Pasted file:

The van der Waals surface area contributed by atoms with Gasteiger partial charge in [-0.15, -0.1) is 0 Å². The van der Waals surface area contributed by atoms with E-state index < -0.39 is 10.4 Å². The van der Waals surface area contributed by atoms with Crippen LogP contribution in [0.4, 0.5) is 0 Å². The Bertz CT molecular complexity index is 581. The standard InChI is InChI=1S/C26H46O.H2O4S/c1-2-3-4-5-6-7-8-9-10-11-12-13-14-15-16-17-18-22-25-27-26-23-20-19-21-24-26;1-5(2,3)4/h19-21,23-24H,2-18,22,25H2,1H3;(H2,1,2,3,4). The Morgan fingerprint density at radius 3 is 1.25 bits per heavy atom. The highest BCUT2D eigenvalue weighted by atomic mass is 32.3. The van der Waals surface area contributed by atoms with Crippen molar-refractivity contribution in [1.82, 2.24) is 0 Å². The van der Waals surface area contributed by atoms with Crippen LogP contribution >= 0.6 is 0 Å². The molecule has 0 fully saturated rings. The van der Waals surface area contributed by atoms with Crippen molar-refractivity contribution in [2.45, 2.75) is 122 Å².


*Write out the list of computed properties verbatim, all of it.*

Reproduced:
The van der Waals surface area contributed by atoms with Gasteiger partial charge in [-0.15, -0.1) is 0 Å². The van der Waals surface area contributed by atoms with E-state index < -0.39 is 10.4 Å². The van der Waals surface area contributed by atoms with Crippen LogP contribution in [0.4, 0.5) is 0 Å². The Bertz CT molecular complexity index is 581. The standard InChI is InChI=1S/C26H46O.H2O4S/c1-2-3-4-5-6-7-8-9-10-11-12-13-14-15-16-17-18-22-25-27-26-23-20-19-21-24-26;1-5(2,3)4/h19-21,23-24H,2-18,22,25H2,1H3;(H2,1,2,3,4). The Morgan fingerprint density at radius 3 is 1.25 bits per heavy atom. The highest BCUT2D eigenvalue weighted by atomic mass is 32.3. The van der Waals surface area contributed by atoms with Crippen molar-refractivity contribution in [1.82, 2.24) is 0 Å². The van der Waals surface area contributed by atoms with Crippen LogP contribution >= 0.6 is 0 Å². The molecule has 0 fully saturated rings. The van der Waals surface area contributed by atoms with Crippen molar-refractivity contribution in [2.45, 2.75) is 122 Å².